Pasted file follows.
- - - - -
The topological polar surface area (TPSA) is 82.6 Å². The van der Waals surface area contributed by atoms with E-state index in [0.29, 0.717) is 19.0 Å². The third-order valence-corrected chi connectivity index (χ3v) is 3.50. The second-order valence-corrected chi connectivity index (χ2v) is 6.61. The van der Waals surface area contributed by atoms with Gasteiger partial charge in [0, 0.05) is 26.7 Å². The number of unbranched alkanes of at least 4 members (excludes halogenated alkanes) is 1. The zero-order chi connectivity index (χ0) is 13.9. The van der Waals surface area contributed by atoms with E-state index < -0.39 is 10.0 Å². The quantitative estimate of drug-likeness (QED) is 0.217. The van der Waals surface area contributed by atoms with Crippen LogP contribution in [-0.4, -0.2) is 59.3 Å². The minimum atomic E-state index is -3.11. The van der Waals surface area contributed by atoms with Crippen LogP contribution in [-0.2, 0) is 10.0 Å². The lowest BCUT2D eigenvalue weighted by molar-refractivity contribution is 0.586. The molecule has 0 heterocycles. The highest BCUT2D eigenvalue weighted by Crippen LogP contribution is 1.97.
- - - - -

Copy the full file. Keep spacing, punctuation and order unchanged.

The topological polar surface area (TPSA) is 82.6 Å². The van der Waals surface area contributed by atoms with E-state index in [0.29, 0.717) is 19.0 Å². The third-order valence-corrected chi connectivity index (χ3v) is 3.50. The second-order valence-corrected chi connectivity index (χ2v) is 6.61. The van der Waals surface area contributed by atoms with Gasteiger partial charge in [0, 0.05) is 26.7 Å². The number of unbranched alkanes of at least 4 members (excludes halogenated alkanes) is 1. The zero-order chi connectivity index (χ0) is 13.9. The van der Waals surface area contributed by atoms with E-state index < -0.39 is 10.0 Å². The quantitative estimate of drug-likeness (QED) is 0.217. The van der Waals surface area contributed by atoms with Crippen LogP contribution in [-0.4, -0.2) is 59.3 Å². The minimum atomic E-state index is -3.11. The van der Waals surface area contributed by atoms with Crippen LogP contribution in [-0.2, 0) is 10.0 Å². The lowest BCUT2D eigenvalue weighted by molar-refractivity contribution is 0.586. The molecule has 0 heterocycles. The highest BCUT2D eigenvalue weighted by Crippen LogP contribution is 1.97.